The government is promoting the rollout of emerging technology in the communications sector by granting reductions in licensees’ communications license fee if they invest at least $100,000 in emerging technology anywhere in the country, the Utilities Regulation and Competition Authority’s (URCA) draft revised 2023-2026 Electronic Communications Sector (ECS) Policy, which was released Friday, explained.
The policy also calls for the creation of a universal service fund (USF) to ensure that the Bahamian pubic at large is able to access electronic communications services.
With regard to the incentive for implementation emerging technology, the government said it requires that URCA develop a regulatory framework to allow this incentive to be coordinated.
“In order to qualify for the reductions, the investment by a licensee must have tangible and measurable outcomes, which further the interests of consumers by supporting the rollout of such technologies and the expansion of existing networks to unserved and/or underserved areas in The Bahamas,” the ECS policy document explains.
“While the government broadly encourages investment in emerging technologies, it is particularly concerned that such investments yield specific outcomes that are beneficial to the social and economic growth and development of The Bahamas in general, and the Family Islands in particular.
“To further this policy objective, the government has engaged with URCA and requests that URCA develop the regulatory framework to: (i) receive applications from licensees for reductions in the comms license fee; (ii) assess applications to determine whether the investment qualifies for the reductions by being aligned with the policy objectives of the government to extend the geographic availability of new technologies/services anywhere in The Bahamas; and/or extend the service/network coverage in currently unserved or underserved areas; and/or extend service/network coverage to particular geographic locations which are uneconomic to serve (particularly Family Islands); and (iii) verify whether the applicant has actually delivered on the outcomes it has committed to within its application.”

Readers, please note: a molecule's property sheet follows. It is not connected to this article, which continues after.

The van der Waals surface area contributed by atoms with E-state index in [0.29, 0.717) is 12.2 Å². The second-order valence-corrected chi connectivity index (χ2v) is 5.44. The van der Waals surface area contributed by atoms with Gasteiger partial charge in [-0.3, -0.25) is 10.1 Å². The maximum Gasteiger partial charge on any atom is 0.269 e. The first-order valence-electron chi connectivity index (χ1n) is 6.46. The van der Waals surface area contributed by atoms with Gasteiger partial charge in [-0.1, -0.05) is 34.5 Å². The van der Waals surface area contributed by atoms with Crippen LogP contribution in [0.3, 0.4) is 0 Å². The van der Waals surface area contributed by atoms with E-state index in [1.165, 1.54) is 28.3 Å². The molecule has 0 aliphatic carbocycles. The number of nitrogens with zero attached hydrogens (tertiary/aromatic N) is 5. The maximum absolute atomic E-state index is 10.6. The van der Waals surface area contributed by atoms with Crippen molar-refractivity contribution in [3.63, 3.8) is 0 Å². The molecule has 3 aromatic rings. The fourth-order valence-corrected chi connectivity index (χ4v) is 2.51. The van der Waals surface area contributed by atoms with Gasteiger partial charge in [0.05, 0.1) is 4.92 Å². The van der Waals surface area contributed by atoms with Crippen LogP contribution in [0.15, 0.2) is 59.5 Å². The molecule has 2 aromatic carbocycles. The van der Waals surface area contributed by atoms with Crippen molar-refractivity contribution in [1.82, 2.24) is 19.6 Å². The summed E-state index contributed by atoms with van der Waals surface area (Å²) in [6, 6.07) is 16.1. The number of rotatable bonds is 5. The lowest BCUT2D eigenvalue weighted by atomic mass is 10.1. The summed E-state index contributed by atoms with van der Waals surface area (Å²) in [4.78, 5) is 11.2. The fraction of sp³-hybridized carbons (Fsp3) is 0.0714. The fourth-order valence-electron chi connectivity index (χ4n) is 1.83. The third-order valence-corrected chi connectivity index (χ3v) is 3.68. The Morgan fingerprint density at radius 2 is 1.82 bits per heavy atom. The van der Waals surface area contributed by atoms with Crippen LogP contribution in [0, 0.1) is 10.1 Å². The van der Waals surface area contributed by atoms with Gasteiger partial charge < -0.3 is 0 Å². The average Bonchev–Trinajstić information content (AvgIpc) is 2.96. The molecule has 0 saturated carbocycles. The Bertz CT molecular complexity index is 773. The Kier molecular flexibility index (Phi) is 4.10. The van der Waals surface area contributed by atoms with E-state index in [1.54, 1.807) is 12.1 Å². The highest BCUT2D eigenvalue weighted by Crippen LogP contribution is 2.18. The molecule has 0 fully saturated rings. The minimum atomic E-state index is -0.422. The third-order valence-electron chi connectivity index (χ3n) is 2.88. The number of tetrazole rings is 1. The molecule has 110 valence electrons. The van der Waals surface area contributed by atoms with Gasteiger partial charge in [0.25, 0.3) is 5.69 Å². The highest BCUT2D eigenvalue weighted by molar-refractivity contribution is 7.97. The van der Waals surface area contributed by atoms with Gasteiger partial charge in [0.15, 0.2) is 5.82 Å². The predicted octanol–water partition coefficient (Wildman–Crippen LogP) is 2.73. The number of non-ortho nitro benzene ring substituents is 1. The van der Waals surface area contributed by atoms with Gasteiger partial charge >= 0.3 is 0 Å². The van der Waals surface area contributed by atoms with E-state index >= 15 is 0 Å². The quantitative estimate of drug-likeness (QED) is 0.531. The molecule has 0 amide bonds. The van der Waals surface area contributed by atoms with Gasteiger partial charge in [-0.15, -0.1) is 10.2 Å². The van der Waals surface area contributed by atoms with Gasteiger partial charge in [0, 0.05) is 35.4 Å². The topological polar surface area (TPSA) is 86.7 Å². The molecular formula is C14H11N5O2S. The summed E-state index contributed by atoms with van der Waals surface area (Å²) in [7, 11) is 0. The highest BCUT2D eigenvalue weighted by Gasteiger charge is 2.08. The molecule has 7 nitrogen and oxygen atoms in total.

With respect to the USF, the ECS explains that while it is expected that “the most effective and sustainable means” to expand and improve services in the communications sector for all Bahamians is for the companies in those spaces to reinvest in improvements, the government understands there is not always the capacity for companies to reinvest. Therefore the USF is being proposed as a way to fund future developments.
“… where such relevant turnover (in companies) is insufficient to provide such services, support operating expenses and/or needed investment, the government notes that URCA, by determination or regulation, may establish a universal service fund, from which further financial support may be obtained by designated USPs (universal service providers) to be applied to USOs (universal service obligations),” the ECS document said.
“The government recognizes that the current funding for USOs may no longer be adequate or appropriate. This is primarily because the two major ECS licensees were both designated USPs and self-funded the provision on their respective USOs. Having regard to the new entrants to the ECS since the establishment of the 2009 universal service framework and subject to URCA’s review of the current USO framework, the existing funding for USOs may no longer be tenable.
“URCA is therefore encouraged to assess the merits of establishing a USF framework in accordance with the Comms Act to provide the requisite funding for accessibility to electronic communications services for all persons in The Bahamas, and to fulfill the government’s ECS strategic aims and policy objectives in this regard.”
URCA also said in a statement released yesterday that it has issued consultation on the proposed revisions of the consumer protection regulations for the ECS in The Bahamas.
According to URCA, the regulations are a decade old and do not mesh with changes that have occurred in the sector.
“Given the time that has passed since the regulations were published, the changes that have occurred in the sector markets, and URCA’s experience with handling consumer complaints since 2013, URCA’s proposed revisions intend to make the regulations up to date and fit for purpose; clarify ambiguous parts of the regulations; and issue new measures in areas where consumers were not protected,” the regulator said in the statement.
“Some key areas where changes are proposed to better protect consumers are: broadening the scope of who should provide a minimum level of service to consumers; making consumers more aware of fair use policies; ensuring consumers are fully aware of all aspects of the service they are paying for; ensuring consumers are not misled by advertisements of unlimited services; better informing consumers of planned and unplanned service outages; more easily opting out of receiving unsolicited text messages that contain advertisements; and reducing the allowed length of time for resolution of consumer complaints.”